The Life and Correspondence of Rufus King: Comprising His Letters, Private and Official, His Public Documents, and His Speeches, Volume 2

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Rufus King
G. P. Putnam's sons, 1895
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Page 446 - ... all other of His Britannic Majesty's dominions in America; and that the American fishermen shall have liberty to dry and cure fish in any of the unsettled bays, harbours and creeks of Nova Scotia, Magdalen Islands, and Labrador, so long as the same shall remain unsettled...
Page 43 - As, therefore, it is perfectly clear to my understanding that the assent of the House of Representatives is not necessary to the validity of a treaty; as the treaty with Great Britain exhibits in itself all the objects requiring legislative provision, and on these the papers called for can throw no light, and as it is essential to the due administration of the Government that the boundaries fixed by the Constitution between the different departments should be preserved, a just regard to the Constitution...
Page 368 - We have had too many French philosophers already, and I really begin to think, or rather to suspect, that learned academies, not under the immediate inspection and control of government, have disorganized the world, and are incompatible with social order.
Page 39 - Gentlemen of the house of representatives, " With the utmost attention I have considered your resolution of the 24th instant, requesting me to lay before your house, a copy of the instructions to the minister of the United States, who negotiated the treaty with the king of Great Britain, together with the correspondence and other documents relative to that treaty, excepting such of the said papers, as any existing negotiation may render improper to be disclosed.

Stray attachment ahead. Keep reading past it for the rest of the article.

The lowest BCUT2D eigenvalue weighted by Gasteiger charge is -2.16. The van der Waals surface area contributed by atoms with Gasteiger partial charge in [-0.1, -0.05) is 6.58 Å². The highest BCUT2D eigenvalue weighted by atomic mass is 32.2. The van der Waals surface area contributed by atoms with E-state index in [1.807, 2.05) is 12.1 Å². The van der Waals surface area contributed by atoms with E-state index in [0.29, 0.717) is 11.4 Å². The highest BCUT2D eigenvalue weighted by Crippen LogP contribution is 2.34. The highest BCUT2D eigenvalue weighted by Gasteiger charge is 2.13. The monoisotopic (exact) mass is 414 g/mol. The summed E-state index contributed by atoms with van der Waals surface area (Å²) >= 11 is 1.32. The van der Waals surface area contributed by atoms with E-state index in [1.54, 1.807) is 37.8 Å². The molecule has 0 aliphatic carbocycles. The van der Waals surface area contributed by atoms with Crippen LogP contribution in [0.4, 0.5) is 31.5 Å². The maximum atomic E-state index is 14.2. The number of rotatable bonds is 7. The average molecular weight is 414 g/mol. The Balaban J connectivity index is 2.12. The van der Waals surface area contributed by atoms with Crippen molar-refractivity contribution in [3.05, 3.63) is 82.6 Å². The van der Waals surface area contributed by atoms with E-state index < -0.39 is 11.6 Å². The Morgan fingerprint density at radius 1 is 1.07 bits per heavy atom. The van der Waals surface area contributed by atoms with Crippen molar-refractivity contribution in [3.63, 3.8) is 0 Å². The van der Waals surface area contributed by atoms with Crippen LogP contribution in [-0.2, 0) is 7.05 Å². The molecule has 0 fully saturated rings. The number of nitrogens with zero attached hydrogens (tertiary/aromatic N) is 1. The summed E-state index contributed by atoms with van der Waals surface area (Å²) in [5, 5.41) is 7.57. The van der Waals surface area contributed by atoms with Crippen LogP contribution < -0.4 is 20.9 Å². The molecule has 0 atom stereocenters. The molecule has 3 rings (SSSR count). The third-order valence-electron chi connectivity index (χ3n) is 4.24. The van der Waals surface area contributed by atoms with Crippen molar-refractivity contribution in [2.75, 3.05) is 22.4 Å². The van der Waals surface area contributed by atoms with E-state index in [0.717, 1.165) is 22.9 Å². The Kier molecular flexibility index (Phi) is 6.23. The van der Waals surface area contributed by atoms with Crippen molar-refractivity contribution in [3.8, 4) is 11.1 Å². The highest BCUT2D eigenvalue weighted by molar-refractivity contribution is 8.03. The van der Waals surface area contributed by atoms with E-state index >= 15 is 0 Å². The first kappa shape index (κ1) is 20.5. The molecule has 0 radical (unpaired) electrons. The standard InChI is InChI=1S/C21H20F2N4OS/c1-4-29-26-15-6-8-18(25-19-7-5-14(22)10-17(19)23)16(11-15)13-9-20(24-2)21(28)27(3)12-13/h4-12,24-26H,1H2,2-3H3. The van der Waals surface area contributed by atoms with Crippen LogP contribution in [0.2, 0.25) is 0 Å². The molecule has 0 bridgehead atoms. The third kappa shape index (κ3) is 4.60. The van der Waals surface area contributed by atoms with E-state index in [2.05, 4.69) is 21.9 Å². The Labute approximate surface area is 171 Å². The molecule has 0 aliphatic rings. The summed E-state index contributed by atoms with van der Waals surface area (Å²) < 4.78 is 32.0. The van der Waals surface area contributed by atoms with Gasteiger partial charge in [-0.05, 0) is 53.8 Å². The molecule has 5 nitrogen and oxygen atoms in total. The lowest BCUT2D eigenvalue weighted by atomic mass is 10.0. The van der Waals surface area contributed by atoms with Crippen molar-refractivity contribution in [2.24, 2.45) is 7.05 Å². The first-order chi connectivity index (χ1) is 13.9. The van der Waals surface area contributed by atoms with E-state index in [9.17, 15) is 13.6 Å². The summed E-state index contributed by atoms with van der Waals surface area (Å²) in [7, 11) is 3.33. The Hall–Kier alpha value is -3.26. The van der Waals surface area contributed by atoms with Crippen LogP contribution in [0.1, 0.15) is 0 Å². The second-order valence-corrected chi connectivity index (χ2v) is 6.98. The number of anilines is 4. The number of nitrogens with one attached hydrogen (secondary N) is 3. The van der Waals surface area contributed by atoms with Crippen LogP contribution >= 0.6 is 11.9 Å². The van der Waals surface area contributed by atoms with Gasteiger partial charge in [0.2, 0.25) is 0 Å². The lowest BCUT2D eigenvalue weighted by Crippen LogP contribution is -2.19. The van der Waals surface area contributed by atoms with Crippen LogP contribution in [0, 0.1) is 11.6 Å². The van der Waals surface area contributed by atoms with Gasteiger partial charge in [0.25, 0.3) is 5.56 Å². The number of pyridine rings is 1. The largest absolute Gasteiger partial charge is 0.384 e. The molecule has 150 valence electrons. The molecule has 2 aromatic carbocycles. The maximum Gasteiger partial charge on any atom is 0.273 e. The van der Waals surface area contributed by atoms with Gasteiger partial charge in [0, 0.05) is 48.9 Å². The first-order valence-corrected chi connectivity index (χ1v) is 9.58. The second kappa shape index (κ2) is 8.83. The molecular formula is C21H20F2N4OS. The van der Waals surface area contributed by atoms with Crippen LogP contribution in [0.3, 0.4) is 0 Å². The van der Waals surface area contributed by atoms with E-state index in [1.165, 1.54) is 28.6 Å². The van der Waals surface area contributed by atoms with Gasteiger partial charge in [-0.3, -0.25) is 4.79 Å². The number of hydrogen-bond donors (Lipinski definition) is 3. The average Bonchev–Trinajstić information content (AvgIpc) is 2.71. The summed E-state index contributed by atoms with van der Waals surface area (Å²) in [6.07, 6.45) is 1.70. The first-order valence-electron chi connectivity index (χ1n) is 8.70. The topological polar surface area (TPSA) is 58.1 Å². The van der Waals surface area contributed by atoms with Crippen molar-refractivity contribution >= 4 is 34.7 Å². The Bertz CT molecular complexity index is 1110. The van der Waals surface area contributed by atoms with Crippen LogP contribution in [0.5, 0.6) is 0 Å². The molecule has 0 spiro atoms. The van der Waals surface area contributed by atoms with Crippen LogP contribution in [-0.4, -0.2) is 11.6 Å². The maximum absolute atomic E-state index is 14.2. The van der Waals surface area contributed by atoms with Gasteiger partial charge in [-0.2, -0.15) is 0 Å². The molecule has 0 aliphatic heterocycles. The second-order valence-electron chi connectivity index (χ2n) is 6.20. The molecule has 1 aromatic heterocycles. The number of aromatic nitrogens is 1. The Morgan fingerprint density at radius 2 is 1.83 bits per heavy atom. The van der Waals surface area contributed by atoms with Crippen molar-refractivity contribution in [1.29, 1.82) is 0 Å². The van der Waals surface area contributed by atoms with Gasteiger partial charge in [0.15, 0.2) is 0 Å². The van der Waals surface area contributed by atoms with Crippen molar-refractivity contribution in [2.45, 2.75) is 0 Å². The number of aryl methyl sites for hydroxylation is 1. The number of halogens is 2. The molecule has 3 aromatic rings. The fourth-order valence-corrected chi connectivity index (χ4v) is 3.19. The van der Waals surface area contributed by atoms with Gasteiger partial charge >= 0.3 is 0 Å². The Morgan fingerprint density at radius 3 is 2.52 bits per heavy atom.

Page 34 - Indian neighbors with whom we have been in a state of enmity or misunderstanding, opens a wide field for consoling and gratifying reflections. If by prudence and moderation on every side the extinguishment of all the causes of external discord which have heretofore...
Page 580 - Constitutional remedy; but, where powers are assumed which have not been delegated, a nullification of the act is the rightful remedy : that every State has a natural right in cases not within the compact, to nullify of their own authority all assumptions of power by others within their limits...
Page 5 - To see the character of the government and the country so sported with — exposed to so indelible a blot — puts my heart to the torture. Am I, then, more of an American than those who drew their first breath on American ground...
Page 646 - French agents resident among us, created a more considerable division among our people, and required a greater watchfulness and activity from the government, than could beforehand have been apprehended. I am sorry to make the remark, and shall stand in need of your...
Page 659 - The sentiments I entertain with regard to that object, have been long since in your knowledge, but I could personally have no participation in it, unless patronized by the government of this country. It was my wish that matters had been ripened for a co-operation in the course of this fall on the part of this country. But this can now scarcely be the case.
Page 581 - That the several States who formed that instrument, being sovereign and independent, have the unquestionable right to judge of its infraction, and that a nullification, by those sovereignties, of all unauthorized acts done under color of that instrument, is the rightful remedy.

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